Depression Treatment Centers

Depression Treatment Centers

Anxiety and Depression Association of America. (n.d.). Understand the Facts: Depression. Retrieved from https://adaa.org/understanding-anxiety/depression

Summit Medical Group. (n.d.). ADJUSTMENT DISORDER WITH DEPRESSED MOOD. Retrieved from https://www.summitmedicalgroup.com/library/adult_health/bha_adjustment_disorder_with_depressed_mood/

Thielen, J. (2018, November 29). What’s the difference between premenstrual dysphoric disorder (PMDD) and premenstrual syndrome (PMS)? How is PMDD treated?. In Premenstral Dysphoric Disorder: Different from PMS?. Retrieved from https://www.mayoclinic.org/diseases-conditions/premenstrual-syndrome/expert-answers/pmdd/faq-20058315?

anxiety and PTSD in teen girls

Anxiety and PTSD in Teen Girls: What Parents Need to Know

Anxiety and PTSD in Teen Girls: What Parents Need to Know 4608 3456 se_admin

Anxiety and post-traumatic stress disorder are two things that can impact everyone. Teen girls may struggle with one or both of these types of disorders. The symptoms they exhibit may vary based off of the individual and the situations surrounding them. Pop singer, Ariana Grande, recently shared an image of her brain scan. Grande suffers from PTSD. Her scan was put next to a brain scan without PTSD to put things into perspective for viewers. Research proves that PTSD can alter the brain. The photos highlight the increased brain activity that occurs in the brain of one who has PTSD.

Identifying Anxiety and PTSD

Anxiety and PTSD in teen girls can have separate and similar effects. As a parent, it is important to recognize when your teen is struggling so that you can get them the help that they need. Common PTSD symptoms in teens include:

  •  Avoiding situations that make them recall the traumatic event
  • Experiencing nightmares or flashbacks about the trauma
  • Playing in a way that repeats or recalls the trauma
  • Acting impulsively or aggressively
  • Feeling nervous or anxious frequently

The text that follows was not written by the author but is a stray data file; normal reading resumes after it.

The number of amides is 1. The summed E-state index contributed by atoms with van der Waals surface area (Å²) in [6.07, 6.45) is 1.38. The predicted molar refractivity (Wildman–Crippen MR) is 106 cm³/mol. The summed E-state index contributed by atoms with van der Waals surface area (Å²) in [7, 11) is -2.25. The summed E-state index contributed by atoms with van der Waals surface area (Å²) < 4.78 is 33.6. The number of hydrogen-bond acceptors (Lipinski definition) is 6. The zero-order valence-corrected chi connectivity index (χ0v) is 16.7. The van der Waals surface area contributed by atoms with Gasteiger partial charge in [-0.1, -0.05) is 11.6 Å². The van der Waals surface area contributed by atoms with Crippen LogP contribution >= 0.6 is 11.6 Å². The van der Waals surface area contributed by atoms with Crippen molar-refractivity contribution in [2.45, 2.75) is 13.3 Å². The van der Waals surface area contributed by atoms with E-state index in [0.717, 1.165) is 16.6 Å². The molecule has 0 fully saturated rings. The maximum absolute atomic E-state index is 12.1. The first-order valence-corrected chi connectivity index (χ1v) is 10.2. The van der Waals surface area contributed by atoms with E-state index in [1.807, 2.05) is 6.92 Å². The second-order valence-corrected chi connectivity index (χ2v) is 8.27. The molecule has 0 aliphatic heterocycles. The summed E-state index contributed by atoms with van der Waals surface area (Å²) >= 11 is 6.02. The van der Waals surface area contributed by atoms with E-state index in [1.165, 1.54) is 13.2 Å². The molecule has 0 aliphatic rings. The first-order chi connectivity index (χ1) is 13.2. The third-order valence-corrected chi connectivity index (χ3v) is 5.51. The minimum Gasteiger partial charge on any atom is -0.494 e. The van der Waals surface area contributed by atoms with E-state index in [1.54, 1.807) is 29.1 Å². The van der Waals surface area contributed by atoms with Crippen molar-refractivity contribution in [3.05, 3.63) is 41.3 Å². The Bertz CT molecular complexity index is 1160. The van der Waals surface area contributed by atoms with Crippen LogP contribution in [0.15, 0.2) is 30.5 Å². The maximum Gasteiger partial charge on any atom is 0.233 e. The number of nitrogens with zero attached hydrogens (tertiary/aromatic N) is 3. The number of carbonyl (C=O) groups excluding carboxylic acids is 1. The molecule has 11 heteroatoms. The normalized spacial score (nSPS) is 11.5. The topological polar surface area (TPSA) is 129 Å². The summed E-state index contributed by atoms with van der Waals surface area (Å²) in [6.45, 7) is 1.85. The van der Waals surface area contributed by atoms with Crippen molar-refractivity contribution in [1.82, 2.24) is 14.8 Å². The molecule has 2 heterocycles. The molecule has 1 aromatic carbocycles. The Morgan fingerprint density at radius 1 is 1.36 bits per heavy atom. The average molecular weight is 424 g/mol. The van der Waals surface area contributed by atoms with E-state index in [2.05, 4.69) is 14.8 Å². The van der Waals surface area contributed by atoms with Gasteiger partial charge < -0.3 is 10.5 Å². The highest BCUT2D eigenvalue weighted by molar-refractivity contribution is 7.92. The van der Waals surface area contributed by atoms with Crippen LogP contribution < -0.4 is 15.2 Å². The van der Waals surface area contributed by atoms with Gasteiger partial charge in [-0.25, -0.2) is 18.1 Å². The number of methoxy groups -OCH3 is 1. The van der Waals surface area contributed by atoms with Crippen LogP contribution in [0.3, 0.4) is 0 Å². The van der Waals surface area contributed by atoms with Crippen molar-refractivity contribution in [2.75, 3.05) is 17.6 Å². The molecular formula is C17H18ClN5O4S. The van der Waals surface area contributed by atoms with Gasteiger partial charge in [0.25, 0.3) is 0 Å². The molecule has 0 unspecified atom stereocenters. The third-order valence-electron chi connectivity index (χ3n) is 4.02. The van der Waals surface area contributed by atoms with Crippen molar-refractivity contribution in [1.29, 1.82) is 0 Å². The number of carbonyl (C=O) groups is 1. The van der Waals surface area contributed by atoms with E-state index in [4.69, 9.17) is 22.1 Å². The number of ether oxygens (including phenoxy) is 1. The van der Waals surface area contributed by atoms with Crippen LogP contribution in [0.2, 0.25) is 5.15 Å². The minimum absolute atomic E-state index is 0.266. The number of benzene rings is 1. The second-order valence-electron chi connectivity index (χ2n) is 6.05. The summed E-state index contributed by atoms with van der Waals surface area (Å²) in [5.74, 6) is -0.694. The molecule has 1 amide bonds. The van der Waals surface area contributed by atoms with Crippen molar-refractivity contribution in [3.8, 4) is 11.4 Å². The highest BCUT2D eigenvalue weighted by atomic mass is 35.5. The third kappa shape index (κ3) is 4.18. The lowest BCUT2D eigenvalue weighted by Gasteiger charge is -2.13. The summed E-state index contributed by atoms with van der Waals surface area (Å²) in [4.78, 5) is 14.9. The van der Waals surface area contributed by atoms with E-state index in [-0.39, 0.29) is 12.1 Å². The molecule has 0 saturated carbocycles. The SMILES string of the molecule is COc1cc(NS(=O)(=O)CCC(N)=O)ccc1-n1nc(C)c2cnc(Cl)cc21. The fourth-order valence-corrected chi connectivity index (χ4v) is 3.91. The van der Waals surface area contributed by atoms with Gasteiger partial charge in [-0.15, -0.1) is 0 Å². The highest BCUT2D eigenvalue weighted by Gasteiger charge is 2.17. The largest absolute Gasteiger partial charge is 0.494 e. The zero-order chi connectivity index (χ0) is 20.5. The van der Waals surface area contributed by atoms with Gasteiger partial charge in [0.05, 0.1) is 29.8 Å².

• Experiencing emotional numbness
  • Having trouble focusing at school

Anxiety can be a normal reaction to stress. However, there is a point where anxiety can translate into a more severe disorder. Anxiety can reveal itself through emotional, social, and physical changes. Here are some indicators to look for in your teen that can be a warning sign:

  • Avoiding social interactions with usual friends
  • Avoiding extracurricular activities
  • Isolating from peer group
  • Spending increased time alone
  • Frequent headaches, including migraines
  • Gastrointestinal problems
  • Unexplained aches and pains
  • Excessive fatigue
  • Complaints of not feeling well with no obvious medical cause
  • Changes in eating habits.

The Next Steps

After learning what anxiety and PTSD looks like in teen girls, it is important to make accommodations to help your teen address their struggles. Here are some quick tips on ways to get your teen the help they need:

  1. Educate yourself on what PTSD and anxiety looks like in teens.
  2. Look up resources in your area that may be helpful to your teen.
  3. Confront your teen from a nurturing and caring perspective.
  4. Ask them what you can do to support them.
  5. Emphasize that they are not alone and that there are professionals that can help them learn healthy ways to manage their symptoms

Solstice East can help

Solstice East is a residential treatment center for young women ages 14-18 struggling with behavior and emotional issues such as those that can stem from peer-relationship struggles. This program focuses on helping young women heal, recover, and integrate healthy habits into their lives. Students will learn to build healthy relationships, cope with emotions, and effectively communicate. Solstice East gives young women the skills and confidence they need to lead happy and healthy lives. We can help your family today!

Contact us at (855) 672-7058.


Are the Teenage Years for Fun or Anxiety? Five Contributing Factors of Anxiety

Are the Teenage Years for Fun or Anxiety? Five Contributing Factors of Anxiety 334 501 se_admin